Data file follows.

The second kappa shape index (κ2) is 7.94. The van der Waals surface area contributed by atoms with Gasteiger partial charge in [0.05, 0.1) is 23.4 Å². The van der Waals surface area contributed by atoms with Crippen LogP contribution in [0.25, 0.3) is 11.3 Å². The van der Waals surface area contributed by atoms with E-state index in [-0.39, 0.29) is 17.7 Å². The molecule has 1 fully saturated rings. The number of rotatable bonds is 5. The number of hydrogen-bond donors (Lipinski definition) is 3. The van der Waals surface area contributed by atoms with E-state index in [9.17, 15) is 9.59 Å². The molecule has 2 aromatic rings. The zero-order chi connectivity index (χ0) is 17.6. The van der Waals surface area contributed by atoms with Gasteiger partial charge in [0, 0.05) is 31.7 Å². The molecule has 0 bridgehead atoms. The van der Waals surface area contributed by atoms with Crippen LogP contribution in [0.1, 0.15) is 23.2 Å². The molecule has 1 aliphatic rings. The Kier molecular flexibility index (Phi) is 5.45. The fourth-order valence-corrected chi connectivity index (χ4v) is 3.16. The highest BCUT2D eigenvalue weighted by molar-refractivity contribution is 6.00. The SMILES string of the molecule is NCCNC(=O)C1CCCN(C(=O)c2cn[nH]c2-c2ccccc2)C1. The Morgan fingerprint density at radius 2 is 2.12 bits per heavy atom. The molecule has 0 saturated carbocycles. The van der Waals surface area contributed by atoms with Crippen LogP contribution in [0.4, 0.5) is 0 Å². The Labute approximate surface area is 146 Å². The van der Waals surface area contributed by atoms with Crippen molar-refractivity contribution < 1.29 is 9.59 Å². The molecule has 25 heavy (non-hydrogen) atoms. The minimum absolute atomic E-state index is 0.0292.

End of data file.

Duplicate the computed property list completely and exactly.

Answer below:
The second kappa shape index (κ2) is 7.94. The van der Waals surface area contributed by atoms with Gasteiger partial charge in [0.05, 0.1) is 23.4 Å². The van der Waals surface area contributed by atoms with Crippen LogP contribution in [0.25, 0.3) is 11.3 Å². The van der Waals surface area contributed by atoms with E-state index in [-0.39, 0.29) is 17.7 Å². The molecule has 1 fully saturated rings. The number of rotatable bonds is 5. The number of hydrogen-bond donors (Lipinski definition) is 3. The van der Waals surface area contributed by atoms with E-state index in [9.17, 15) is 9.59 Å². The molecule has 2 aromatic rings. The zero-order chi connectivity index (χ0) is 17.6. The van der Waals surface area contributed by atoms with Gasteiger partial charge in [0, 0.05) is 31.7 Å². The molecule has 0 bridgehead atoms. The van der Waals surface area contributed by atoms with Crippen LogP contribution in [0.1, 0.15) is 23.2 Å². The molecule has 1 aliphatic rings. The Kier molecular flexibility index (Phi) is 5.45. The fourth-order valence-corrected chi connectivity index (χ4v) is 3.16. The highest BCUT2D eigenvalue weighted by molar-refractivity contribution is 6.00. The SMILES string of the molecule is NCCNC(=O)C1CCCN(C(=O)c2cn[nH]c2-c2ccccc2)C1. The Morgan fingerprint density at radius 2 is 2.12 bits per heavy atom. The molecule has 0 saturated carbocycles. The van der Waals surface area contributed by atoms with Crippen LogP contribution in [0.4, 0.5) is 0 Å². The Labute approximate surface area is 146 Å². The van der Waals surface area contributed by atoms with Crippen molar-refractivity contribution < 1.29 is 9.59 Å². The molecule has 25 heavy (non-hydrogen) atoms. The minimum absolute atomic E-state index is 0.0292.